Data published this week shows a surge in foreign nationals claiming benefits, while the bulk of Britons leaving the country are middle income grafters, not bonus-chasing bankers. These trends are economically and socially debilitating – we need to keep the British strivers, and send the benefits tourists home.
Between 2008 and 2012, foreign nationals claiming benefits rose 41% to 406,900, falling slightly this year. For all the furore over European immigration, two-thirds of foreign national welfare claimants come from Asia, 24% from Africa and only 16% from the European Union.
Let’s be clear: foreign nationals comprise just 7% of the total claimant count. As a result of this government’s controls, net migration is down a third since its 2010 high. Equally, while the government has brought total welfare claimants down, from its 2009 peak, at 5.7 million we are still grappling with a major welfare dependency problem – and it is predominantly home-grown. Nevertheless, the foreign claimant count costs us close to £2billion each year, so it should not be ignored.
The long-term answer should be to introduce a contributions-based system for welfare, in place of the current means-testing, as advocated by former Labour Minister Frank Field MP and operated in Germany. As well as cutting the welfare bill, it would be far less vulnerable to benefits tourism.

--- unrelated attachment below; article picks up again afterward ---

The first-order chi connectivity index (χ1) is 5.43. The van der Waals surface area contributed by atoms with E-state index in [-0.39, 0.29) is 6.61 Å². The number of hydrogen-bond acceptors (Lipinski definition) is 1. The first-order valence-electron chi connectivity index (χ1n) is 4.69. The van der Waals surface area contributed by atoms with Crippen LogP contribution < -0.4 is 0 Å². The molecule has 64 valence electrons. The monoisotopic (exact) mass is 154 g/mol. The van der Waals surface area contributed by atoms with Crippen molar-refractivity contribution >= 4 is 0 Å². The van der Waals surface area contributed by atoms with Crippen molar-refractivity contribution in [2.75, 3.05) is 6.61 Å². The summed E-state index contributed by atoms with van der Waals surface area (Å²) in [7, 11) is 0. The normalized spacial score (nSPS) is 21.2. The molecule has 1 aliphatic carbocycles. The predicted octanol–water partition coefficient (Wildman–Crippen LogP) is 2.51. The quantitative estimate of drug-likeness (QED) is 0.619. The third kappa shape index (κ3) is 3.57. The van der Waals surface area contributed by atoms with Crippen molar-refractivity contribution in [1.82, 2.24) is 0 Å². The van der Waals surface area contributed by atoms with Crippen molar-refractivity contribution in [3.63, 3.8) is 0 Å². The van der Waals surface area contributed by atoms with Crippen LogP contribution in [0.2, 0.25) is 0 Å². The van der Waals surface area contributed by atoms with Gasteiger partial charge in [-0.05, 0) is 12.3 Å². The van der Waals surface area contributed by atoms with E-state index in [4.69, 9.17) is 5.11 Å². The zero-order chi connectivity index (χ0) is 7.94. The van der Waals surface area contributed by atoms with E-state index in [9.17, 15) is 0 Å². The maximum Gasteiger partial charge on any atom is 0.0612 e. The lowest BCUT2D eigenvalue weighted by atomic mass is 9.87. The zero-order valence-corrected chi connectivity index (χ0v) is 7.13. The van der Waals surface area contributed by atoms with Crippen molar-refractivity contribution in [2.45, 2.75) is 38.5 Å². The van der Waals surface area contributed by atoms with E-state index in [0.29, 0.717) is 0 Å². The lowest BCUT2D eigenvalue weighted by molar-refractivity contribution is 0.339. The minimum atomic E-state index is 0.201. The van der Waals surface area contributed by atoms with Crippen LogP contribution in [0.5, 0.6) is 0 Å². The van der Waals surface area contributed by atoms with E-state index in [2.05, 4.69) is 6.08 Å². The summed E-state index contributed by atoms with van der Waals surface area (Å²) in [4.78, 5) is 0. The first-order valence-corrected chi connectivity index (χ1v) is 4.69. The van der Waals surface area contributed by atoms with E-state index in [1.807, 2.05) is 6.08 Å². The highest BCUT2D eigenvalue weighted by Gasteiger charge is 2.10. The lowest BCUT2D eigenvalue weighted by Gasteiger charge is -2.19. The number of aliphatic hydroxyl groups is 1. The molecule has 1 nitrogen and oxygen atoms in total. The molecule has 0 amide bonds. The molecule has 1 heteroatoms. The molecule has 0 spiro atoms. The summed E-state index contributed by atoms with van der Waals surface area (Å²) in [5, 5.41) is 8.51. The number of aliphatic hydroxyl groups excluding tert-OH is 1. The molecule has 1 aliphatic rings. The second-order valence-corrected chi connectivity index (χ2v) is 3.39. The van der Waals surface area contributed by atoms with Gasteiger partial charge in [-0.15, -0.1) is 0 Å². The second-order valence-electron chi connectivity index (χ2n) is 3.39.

Strikingly, the rise in foreign welfare claimants coincides with the ongoing exodus of middle class Britons. Although emigration dipped last year, a Boeing 747 of Britons still left the country each day, while 79% of ex-pats say they don’t intend to return (up from 60% two years ago). According to a 2011 World Bank report, Britain has the highest share of its population per capita living abroad than any other developed country.
Traditionally, the ex-pat lifestyle was viewed as the preserve of diplomats, and those working for big multinationals or in financial services. However, a new survey of 5,000 ex-pats by relocation company, Global Visas, found 39% are skilled technical workers, with another 23% self-employed. Only 8% work in financial services. 87% earn £50,000 or less, with just 3% on six figure salaries.
The ‘squeezed middle’ are increasingly amongst those searching for a better life abroad. That is economically draining, because they are net contributors of tax, and provide skills the economy needs. Equally, the hollowing out of the middle class risks exacerbating the social divisions of an hour glass economy. What can we do about it?
Over half those surveyed by Global Visas cited job prospects or economic outlook as reasons for leaving. The coalition is rightly focused on driving the recovery and boosting employment. Stimulating the private sector to create jobs is the best way to strengthen our economic magnetism.
The cost of living and tax burden are also common gripes.
With 79% of those relocating saying they are better off abroad, families need to see more of the fruits of their labour. The coalition has assiduously taken 2 million of the lowest paid out of income tax. But, we also need to overhaul marginal rates of tax for middle-income families, so hard-work pays off for them too.
Likewise, government must spend far less, so we can cut the taxes inflating the cost of living – from the green subsidies on our energy bills to fuel duty. Tighter monetary policy will also be required sooner rather than later, to prevent inflation continually pushing up living costs, and eating away at savings.
The way to curb benefits tourism and retain home-grown strivers is to stick closer to the basic meritocratic principle: the more you put in, the more you get back.